We will never know for sure all the details of what happened on that flight. But we do know that the passengers, through communicating with mobile phones to family on the ground, decided that they must make a stand and they must attempt to overpower the terrorists and storm the cockpit. And we know the final words of passenger Todd Beamer: 'Are you guys ready? Let's roll!'—a phrase which has come to symbolise self-sacrifice, heroism and initiative in a tough situation. And we do know that that plane never made it to its intended target, which was most likely either the Capitol building or the White House. Flight 93 crashed just after 10 am on 11 September 2001, in a rural Pennsylvania field just outside the tiny town of Shanksville. All 40 people on board died, but hundreds and possibly thousands of lives were saved thanks to the passengers of flight 93, who, at a moment's notice, were ready to stand and fight to protect freedom and democracy.

The permanent Flight 93 National Memorial was opened just a few days ago, on 10 September 2011. At the official dedication ceremony it was noted:

A common field one day; a field of honor forever. May all who visit this place remember the collective acts of courage of the passengers and crew, revere this hallowed ground as the final resting place of those heroes, and reflect on the power of individuals who choose to make a difference.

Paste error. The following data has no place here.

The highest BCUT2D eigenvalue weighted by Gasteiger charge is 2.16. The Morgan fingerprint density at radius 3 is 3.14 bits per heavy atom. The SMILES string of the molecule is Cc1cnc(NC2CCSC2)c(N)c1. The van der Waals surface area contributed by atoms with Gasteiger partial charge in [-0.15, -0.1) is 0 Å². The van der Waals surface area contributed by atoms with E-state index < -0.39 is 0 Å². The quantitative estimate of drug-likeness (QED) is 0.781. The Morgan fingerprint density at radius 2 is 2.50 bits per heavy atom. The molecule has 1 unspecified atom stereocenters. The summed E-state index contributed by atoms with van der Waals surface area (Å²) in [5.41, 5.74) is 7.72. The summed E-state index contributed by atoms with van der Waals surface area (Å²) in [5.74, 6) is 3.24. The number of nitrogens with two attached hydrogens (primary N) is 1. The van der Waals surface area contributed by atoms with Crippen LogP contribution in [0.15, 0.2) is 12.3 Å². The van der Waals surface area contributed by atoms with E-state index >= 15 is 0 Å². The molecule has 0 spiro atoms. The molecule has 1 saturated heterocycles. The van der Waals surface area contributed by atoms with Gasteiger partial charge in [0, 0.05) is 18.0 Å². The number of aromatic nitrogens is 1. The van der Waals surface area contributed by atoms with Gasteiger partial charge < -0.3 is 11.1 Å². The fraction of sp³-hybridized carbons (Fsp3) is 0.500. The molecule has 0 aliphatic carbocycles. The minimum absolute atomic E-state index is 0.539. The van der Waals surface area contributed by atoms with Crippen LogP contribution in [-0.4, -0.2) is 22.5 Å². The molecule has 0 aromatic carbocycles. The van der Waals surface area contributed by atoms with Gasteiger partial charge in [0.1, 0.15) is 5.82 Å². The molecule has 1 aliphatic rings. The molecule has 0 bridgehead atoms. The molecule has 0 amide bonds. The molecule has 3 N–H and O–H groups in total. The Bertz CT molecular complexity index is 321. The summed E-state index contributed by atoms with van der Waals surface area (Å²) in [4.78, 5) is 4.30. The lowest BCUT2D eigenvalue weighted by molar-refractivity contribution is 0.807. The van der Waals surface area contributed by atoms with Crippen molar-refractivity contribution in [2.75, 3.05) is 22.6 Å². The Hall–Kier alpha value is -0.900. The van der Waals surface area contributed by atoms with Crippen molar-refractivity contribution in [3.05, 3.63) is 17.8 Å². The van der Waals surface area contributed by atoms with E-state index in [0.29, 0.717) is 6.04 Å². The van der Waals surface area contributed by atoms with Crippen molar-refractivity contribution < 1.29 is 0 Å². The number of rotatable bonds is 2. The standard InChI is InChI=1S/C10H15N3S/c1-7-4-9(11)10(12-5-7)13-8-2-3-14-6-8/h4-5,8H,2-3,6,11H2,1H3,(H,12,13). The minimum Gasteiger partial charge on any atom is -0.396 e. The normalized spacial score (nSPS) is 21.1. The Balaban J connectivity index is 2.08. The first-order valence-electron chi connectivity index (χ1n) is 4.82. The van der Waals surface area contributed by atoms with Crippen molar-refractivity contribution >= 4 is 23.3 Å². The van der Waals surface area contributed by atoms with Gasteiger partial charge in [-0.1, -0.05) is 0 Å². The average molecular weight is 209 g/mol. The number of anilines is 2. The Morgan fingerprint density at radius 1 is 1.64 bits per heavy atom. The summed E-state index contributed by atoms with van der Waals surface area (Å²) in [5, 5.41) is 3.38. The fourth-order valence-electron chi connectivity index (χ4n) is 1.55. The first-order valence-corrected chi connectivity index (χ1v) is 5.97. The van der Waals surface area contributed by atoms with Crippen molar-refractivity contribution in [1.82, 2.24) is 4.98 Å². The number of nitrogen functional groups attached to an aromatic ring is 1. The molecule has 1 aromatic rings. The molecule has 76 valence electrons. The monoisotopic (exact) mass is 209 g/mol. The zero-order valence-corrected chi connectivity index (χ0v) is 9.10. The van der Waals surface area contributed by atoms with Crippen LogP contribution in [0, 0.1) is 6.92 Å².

A decade on from 9-11, we must continue to remember that the threat of terrorism remains real even here in Australia. We have the Australian Federal Police, the Victorian and New South Wales police forces, the New South Wales Crime Commission and ASIO, whose tireless work with little recognition we have to thank for preventing several planned terror attacks on Australian soil. In 2008, five men, including a Muslim cleric, were convicted of planning a terrorist attack. During the trial, the jury heard evidence of plans to bomb the 2005 AFL Grand Final, the 2006 Australian Grand Prix and the Crown Casino. And only last year a Victorian Supreme Court jury found three men guilty of plotting a shooting rampage with automatic weapons at the Holsworthy army base in my electorate of Hughes. These perpetrators had planned on infiltrating the base and shooting as many people as possible with high-powered weapons until they were either killed or captured. Thankfully, they were arrested before their plans could be enacted. Their hatred of our country and our lifestyle was evidenced by comments recorded straight after their convictions, when one terrorist said in reference to the Black Saturday firestorm that killed 173 people in Victoria and injured another 414: 'Fires broke out around the country and we were all happy.' In the second decade after 9-11 we must assist nations in the Middle East in their transition to democracy and freedom because that is the best antidote to terrorism. But we must continue to be vigilant against those who threaten us. We must continue to remember that our freedom and democracy can never be taken for granted and must be defended, often with the point of a gun. And we must always remember that those who enjoy the benefits of freedom and democracy must be ready at a moment's notice, as those were on flight 93 that day, to stand up and fight to protect these very same rights.